National NRM update for June 2020.  This update represents just a handful among the hundreds of NRM projects going on across Australia, which are made possible through funding from the Australian Government's National Landcare Program and from respective State governments.

Image credit: Nathalie Laurence

Smart Farms Small Grants

Round three of the Smart Farms Small Grants is investing over $5 million in 113 projects across the country. Grant recipients include Landcare, farming businesses, farm systems groups, community groups and Indigenous organisations.

Funded projects are addressing many issues facing primary producers, including pest control, vegetation management, farm input efficiency, soil health, climate and market management and the use of new technologies. This program is developing and extending new tools and technologies to help farmers and regional communities adopt best practice land management.

Smart Farms Small Grants are part of the second phase of the National Landcare program, a $1.1 billion Australian Government commitment to natural resource management. For more information, visit

Image credit: Wheatbelt NRM

In WA's Wheatbelt region, Noongar Budjar Rangers have revisited a site in Aldersyde where they planted over 34ha of sandalwood hosts last year. Despite the very poor summer conditions, over 90% of the hand-planted host seedlings have survived. As part of their work with the Carbon Neutral Charitable Fund, the Rangers spent several days planting sandalwood nuts over the same site.

Wheatbelt NRM’s Jermaine Davis said the team found it really fulfilling to see the success of their efforts last year and how this work will heal the land into the future. “Working on country is the ultimate outcome for this Ranger team and they take great pride in their work,” said Jermaine.

The team will be returning in July to complete some infill planting and plant out new areas as part of this ongoing work.

Image credit: Corangamite CMA

Corangamite CMA has launched its 'Grassy Eucalypt Woodlands Project' for the Victorian Volcanic Plains, which will run until 2023. This region, which covers approximately 22,000 square km, stretches from Melbourne to the South Australian border and is home to several nationally threatened ecological communities  - including the Grassy Eucalypt Woodlands.

These woodlands provide critical habitat for a variety of animals including birds, mammals, reptiles, insects, and frogs and this project will improve the condition, connectivity and extent of these critically endangered Woodlands through the delivery of a private land stewardship program and improved management of public linear reserves.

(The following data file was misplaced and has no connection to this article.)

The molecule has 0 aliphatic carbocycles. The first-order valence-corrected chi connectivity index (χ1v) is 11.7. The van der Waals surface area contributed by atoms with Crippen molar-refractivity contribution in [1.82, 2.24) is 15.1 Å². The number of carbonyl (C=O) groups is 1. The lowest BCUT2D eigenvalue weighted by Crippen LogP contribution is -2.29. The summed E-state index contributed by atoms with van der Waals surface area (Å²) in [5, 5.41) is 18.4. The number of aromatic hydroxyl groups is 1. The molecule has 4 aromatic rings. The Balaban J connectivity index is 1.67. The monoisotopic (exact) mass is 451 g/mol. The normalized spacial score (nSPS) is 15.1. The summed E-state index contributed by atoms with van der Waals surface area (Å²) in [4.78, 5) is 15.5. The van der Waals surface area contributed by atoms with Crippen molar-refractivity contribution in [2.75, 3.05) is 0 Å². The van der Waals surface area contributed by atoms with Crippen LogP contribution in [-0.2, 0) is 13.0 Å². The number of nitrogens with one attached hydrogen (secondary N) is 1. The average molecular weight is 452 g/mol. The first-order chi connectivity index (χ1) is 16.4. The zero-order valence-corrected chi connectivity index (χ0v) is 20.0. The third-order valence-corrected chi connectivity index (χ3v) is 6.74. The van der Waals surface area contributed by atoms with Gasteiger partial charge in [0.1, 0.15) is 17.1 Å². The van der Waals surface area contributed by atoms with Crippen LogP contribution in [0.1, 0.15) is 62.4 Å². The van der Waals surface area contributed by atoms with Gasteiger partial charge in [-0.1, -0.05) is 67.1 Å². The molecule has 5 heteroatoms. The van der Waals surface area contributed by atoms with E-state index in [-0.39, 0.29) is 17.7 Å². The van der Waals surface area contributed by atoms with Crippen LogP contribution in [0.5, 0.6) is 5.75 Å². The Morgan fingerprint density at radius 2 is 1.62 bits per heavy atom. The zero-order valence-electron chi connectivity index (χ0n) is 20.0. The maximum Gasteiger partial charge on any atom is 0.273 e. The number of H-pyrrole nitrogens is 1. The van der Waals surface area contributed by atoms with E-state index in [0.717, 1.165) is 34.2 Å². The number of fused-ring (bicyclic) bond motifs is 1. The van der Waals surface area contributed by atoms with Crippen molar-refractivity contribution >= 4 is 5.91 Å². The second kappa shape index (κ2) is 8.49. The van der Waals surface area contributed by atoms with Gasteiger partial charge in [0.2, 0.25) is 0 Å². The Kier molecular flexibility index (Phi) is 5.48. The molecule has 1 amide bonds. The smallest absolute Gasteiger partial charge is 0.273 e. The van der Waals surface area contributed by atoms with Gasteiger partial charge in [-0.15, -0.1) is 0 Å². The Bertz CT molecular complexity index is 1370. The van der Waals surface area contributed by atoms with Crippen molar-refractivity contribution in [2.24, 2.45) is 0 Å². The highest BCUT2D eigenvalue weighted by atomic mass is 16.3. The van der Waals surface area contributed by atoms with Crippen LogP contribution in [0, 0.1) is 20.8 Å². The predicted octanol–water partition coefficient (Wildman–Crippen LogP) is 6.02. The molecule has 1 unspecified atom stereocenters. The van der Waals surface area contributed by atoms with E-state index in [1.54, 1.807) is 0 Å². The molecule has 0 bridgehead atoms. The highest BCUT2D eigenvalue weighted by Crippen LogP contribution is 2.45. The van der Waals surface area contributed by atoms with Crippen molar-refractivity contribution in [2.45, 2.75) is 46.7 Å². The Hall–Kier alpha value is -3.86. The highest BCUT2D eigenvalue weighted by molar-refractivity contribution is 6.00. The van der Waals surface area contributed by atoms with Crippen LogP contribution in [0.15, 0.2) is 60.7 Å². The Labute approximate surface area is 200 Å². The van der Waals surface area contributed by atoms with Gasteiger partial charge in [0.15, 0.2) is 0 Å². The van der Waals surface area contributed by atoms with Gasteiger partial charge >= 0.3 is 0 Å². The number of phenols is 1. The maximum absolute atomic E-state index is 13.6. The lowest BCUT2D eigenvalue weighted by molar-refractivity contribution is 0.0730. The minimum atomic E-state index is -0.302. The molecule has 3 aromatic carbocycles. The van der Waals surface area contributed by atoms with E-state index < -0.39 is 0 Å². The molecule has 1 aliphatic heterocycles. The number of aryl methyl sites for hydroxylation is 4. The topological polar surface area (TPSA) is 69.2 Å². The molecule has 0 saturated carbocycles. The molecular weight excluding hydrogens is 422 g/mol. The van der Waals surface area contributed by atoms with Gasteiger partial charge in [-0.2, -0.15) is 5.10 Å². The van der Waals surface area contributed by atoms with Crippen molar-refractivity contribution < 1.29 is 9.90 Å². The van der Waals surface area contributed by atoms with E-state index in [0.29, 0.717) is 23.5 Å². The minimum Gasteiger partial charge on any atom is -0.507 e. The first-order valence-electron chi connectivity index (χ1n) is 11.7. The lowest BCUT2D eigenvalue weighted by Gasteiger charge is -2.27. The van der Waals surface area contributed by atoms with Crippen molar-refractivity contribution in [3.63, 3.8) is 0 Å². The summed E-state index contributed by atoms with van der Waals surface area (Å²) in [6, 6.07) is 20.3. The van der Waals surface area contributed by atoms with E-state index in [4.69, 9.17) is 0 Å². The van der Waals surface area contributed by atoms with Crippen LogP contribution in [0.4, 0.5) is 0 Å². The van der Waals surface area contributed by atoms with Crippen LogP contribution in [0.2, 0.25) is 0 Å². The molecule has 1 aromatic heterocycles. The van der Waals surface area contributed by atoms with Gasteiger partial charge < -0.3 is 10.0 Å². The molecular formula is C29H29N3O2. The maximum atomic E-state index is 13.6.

This project is supported by the Protecting the Volcanic Plains Project and has received $2.8million in funding from the Australian Government.

Image credit: Rowan Smith, TIA

The Tasmanian Institute of Agriculture (TIA) and NRM South are working on a perennial pasture trial that will give farmers on the East Coast of Tasmania new strategies to manage pasture production through drought. Ongoing drought conditions over the past three years have meant previous trials have not established, but recent autumn rains have provided better conditions to re-sow pastures and assess the response of previously established improved pastures. Though the response to rain has been varied, improved pastures have recovered well overall.

Improved pastures generally contain a combination of productive exotic grasses and legumes, these pastures are generally more productive than local native pastures.

With sowing now complete, NRM South and TIA will be working together to extend information from the trial to all farmers in the region over the coming months. For more information head to the NRM South news page and to see a video recap of pasture sowing click here.

The benefits of using soil moisture probes to help with decision making across a range of applications will be tested through on-farm demonstration sites across the Central West over the coming months.

Central West LLS in NSW has established test sites at New Mollyan, Gilgandra and Forbes to assess the use of the tool to deliver data for seasonal decision-making including nitrogen application, crop sequencing and yield estimates. The probes have long been used in the cotton industry but the trials would establish their potential for dryland broadacre operations. The aim of the trial is to show producers how the soil moisture probes work, what information they provide and the benefits of an additional layer of data in the decision-making process from each of the different scenarios.

The team hope to run small field walks to the sites later in the season and will be producing video and photo footage to show interested producers. The trial has also been featured in an article on The Land's website.

After summer bushfires ripped through large areas of Main Range in southern Queensland, bushfire recovery work to support the rehabilitation of natural habitats and wildlife through mitigating pest and weed invasion is now underway.

Southern Queensland Landscapes have started their on-ground work with guidance from the Federal Government's Wildlife and Threatened Species Bushfire Recovery Expert Panel. Priority actions such as working with landholders to perform on-ground assessments and protect unburnt areas for target species is now underway.

The program has been an extremely timely initiative as the pressures of extended drought, followed by fire and storms caused extreme pressure for landholders in the affected areas. With 119 animal species, 471 plant species and 191 invertebrate species appearing on the Expert Panel's list, they are the highest priorities for urgent management intervention.

Image credit: Dean Heinze, Ecology Links.